Enzo’s Revenge: The 1967 24 Hours of Daytona
It was late 1966, and Enzo Ferrari was not a happy man. Courtesy of the Ford Motor Company, he had suffered three defeats of the most painful kind at Daytona, Sebring, and Le Mans. After millions of dollars spent and numerous battles on the world’s most celebrated race circuits, the 1966 World Sportscar Championship trophy was firmly in the hands of Henry Ford II. Rumours were spreading that Ferrari’s decade of dominance in endurance racing was over, and morale at the Maranello factory was low. Given the pressures of producing sports car prototypes, Formula 1 cars, V12 production cars and more in the face of labour disputes and parts shortages, it was not at all clear that Ferrari could stage a fightback in the 1967 season. As the 24 Hours of Daytona loomed, there was just one question on the mind of motorsports fans: what would Enzo Ferrari do?
Written by Hector Kociak for The Apex by Private Collectors Club. Edited by Charles Clegg. Produced by Demir Ametov.
In retrospect, the answer was obvious. Ferrari would stand and fight. Technical Director Mauro Forgheri was told in no uncertain terms to take the 1966 P3 and make it better. The 330 P4 was the result, with a powerful new fuel-injected engine, a reworked gearbox to replace the flawed Tipo 593 ZF transmission, magnesium Campagnolo wheels and wider Firestone tyres. Ferrari recruited Chris Amon as a driver, who barely half a year prior had been on Ford’s winning Le Mans team, and a pair of new 330 P4s were flown to Daytona for testing just before Christmas. Test results came quickly, and were provocative: the P4s broke the Daytona Speedway track record set by Ken Miles for Ford during his victorious drive in the first edition of the 24 Hours of Daytona in 1966.
The impressive Ferrari performances caused some concerns at Ford, compounded by poor performance of Ford’s third-generation “J” cars during testing at Daytona. With the “J” prototypes deemed unsuitable for deployment, the older Ford GT Mk IIs were the only option left for the 1967 race. No expense was spared to make the six Mk II prototypes flown to Daytona by Ford Advanced Vehicles competitive, however their powerful 7.0l 530hp engines, sturdy T-44 transmissions and heavy roll cages came at a price: enormous weight. It was suggested at the time that each Mk II weighed over 200kg more than the equivalent P4, and despite an opulent Ford setup with an army of mechanics which dwarfed the less pretentious Ferrari effort, there were soon rumblings that fielding such heavy, powerful cars could cause problems over the course of the race.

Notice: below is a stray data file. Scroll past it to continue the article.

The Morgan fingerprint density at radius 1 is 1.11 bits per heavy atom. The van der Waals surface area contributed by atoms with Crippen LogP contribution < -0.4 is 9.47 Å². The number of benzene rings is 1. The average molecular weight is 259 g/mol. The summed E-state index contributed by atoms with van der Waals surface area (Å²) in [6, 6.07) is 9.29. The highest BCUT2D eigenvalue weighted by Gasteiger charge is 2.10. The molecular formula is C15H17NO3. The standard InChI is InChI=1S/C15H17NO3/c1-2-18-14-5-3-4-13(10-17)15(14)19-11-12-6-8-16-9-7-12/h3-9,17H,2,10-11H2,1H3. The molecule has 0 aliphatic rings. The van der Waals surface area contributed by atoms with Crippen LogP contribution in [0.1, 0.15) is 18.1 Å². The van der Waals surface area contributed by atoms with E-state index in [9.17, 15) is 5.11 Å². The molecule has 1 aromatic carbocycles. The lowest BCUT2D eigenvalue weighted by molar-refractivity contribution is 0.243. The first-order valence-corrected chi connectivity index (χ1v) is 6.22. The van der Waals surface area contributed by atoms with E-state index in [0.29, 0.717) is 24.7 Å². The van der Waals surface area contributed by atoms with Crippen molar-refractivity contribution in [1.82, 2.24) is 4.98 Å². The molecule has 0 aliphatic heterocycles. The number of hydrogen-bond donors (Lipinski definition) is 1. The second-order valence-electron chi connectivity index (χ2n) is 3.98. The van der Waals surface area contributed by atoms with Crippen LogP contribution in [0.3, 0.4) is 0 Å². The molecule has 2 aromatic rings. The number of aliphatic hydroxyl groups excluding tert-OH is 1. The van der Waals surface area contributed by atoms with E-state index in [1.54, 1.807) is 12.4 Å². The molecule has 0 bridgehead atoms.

In qualifying, Dan Gurney and A.J. Foyt took pole position (just about) in their sprint-configured Ford GT Mk II - although the advantage of 0.26 seconds came at the price of a set of slick tyres and an engine replacement. Phil Hill’s Chaparral 2F (replete with curious aerodynamic wing) put in an excellent qualifying performance to take second on the grid. The Amon/Bandini factory Ferrari P4 could only muster 4th place, behind the surprisingly fast NART Ferrari 330 P3/4.
When the green flag fell, Hill’s Chaparral 2F quickly took the lead, leaving the Andretti/Ginther ‘rabbit’ GT Mk II (whose original task had been to push competing Ferraris and Chaparrals beyond breaking point) lingering behind. A slow trickle of Ford pit stops began soon afterwards. When the leading 2F crashed out of the lead about three hours into the race after losing control on a section of loose asphalt, it was not a Ford which took the lead. It was a Ferrari.
Under the watchful eye of team manager Franco Lini, Ferrari had played a patient game early on of sticking to target lap times and waiting for the attrition of the rest of the field. As the Chaparral 2F span out of contention, the Amon/Bandini and Parkes/Scarfiotti P4s were there to take advantage. They would not relinquish the lead for the rest of the race. Meanwhile, the struggles of the Fords continued. Their increasingly frequent visits to the pits began to attract the interest of the sports media present, and before long it was widely known that gasket failures and faulty transaxle input shafts were plaguing the Ford cars.
Fighting into the night, Ford mechanics replaced failing transmissions and conducted extensive repairs on a number of the Mk IIs. This only delayed the inevitable retirements. An engine failure took out the Gurney/Foyt Mk II after 464 laps; the McLaren/Bianchi car continued as the sole remaining Ford GT, occasionally overheating and no longer a serious contender.
While in the Ford pits the mood was one of despair, there was also a sense of justice being done, and not only amongst the fans of the Cavallino Rampante. As a Motor Sport Magazine report of the time put it, “the general opinion among the Americans seemed to be that the defeat could only do good as some members of the works team were under the impression that they were now invincible…”
As news of the disastrous Ford stoppages reached the Ferrari pits, the order was given for drivers to nurse their cars through to the end of the race. After leading for almost 20 of the 24 hours of the race, the pair of factory Ferrari P4s led by the Bandini/Amon car, and followed by the Rodriguez/Guichet NART P3/4, crossed the finish line three abreast, revving their engines in celebration. This was a Ferrari comeback which would make history, so much so that Mike Parkes commissioned a painting of the 1-2-3 finish and presented it to Enzo Ferrari soon afterwards. Despite defeats in later years at the hands of the Ford Motor Company, Il Commendatore would keep the Daytona portrait on the wall of his office until his death in 1988: a proud reminder of a race in which David had managed to give Goliath one hell of a kicking.
Photographs below courtesy of the Dave Friedman Collection held at the Benson Ford Research Center - https://www.thehenryford.org/collections-and-research/.